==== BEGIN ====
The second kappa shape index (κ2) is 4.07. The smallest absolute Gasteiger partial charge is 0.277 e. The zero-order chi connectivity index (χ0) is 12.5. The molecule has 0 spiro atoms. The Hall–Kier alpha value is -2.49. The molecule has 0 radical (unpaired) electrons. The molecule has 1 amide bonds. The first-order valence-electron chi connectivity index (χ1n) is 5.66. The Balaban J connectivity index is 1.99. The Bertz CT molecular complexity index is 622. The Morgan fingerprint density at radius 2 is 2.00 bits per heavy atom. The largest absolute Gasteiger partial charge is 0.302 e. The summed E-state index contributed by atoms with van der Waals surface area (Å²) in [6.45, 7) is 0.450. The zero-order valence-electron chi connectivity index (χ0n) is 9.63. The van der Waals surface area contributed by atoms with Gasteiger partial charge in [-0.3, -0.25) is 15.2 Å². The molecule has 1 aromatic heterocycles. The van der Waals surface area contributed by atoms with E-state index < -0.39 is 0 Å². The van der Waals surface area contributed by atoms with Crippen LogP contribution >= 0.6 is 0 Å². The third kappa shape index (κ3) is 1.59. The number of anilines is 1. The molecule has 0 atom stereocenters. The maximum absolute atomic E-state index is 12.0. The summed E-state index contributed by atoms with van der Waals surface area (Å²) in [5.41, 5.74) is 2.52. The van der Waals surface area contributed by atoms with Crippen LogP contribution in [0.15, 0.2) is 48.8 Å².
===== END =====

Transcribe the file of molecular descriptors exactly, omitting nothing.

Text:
The second kappa shape index (κ2) is 4.07. The smallest absolute Gasteiger partial charge is 0.277 e. The zero-order chi connectivity index (χ0) is 12.5. The molecule has 0 spiro atoms. The Hall–Kier alpha value is -2.49. The molecule has 0 radical (unpaired) electrons. The molecule has 1 amide bonds. The first-order valence-electron chi connectivity index (χ1n) is 5.66. The Balaban J connectivity index is 1.99. The Bertz CT molecular complexity index is 622. The Morgan fingerprint density at radius 2 is 2.00 bits per heavy atom. The largest absolute Gasteiger partial charge is 0.302 e. The summed E-state index contributed by atoms with van der Waals surface area (Å²) in [6.45, 7) is 0.450. The zero-order valence-electron chi connectivity index (χ0n) is 9.63. The van der Waals surface area contributed by atoms with Gasteiger partial charge in [-0.3, -0.25) is 15.2 Å². The molecule has 1 aromatic heterocycles. The van der Waals surface area contributed by atoms with E-state index < -0.39 is 0 Å². The van der Waals surface area contributed by atoms with Crippen LogP contribution >= 0.6 is 0 Å². The third kappa shape index (κ3) is 1.59. The number of anilines is 1. The molecule has 0 atom stereocenters. The maximum absolute atomic E-state index is 12.0. The summed E-state index contributed by atoms with van der Waals surface area (Å²) in [5.41, 5.74) is 2.52. The van der Waals surface area contributed by atoms with Crippen LogP contribution in [0.15, 0.2) is 48.8 Å².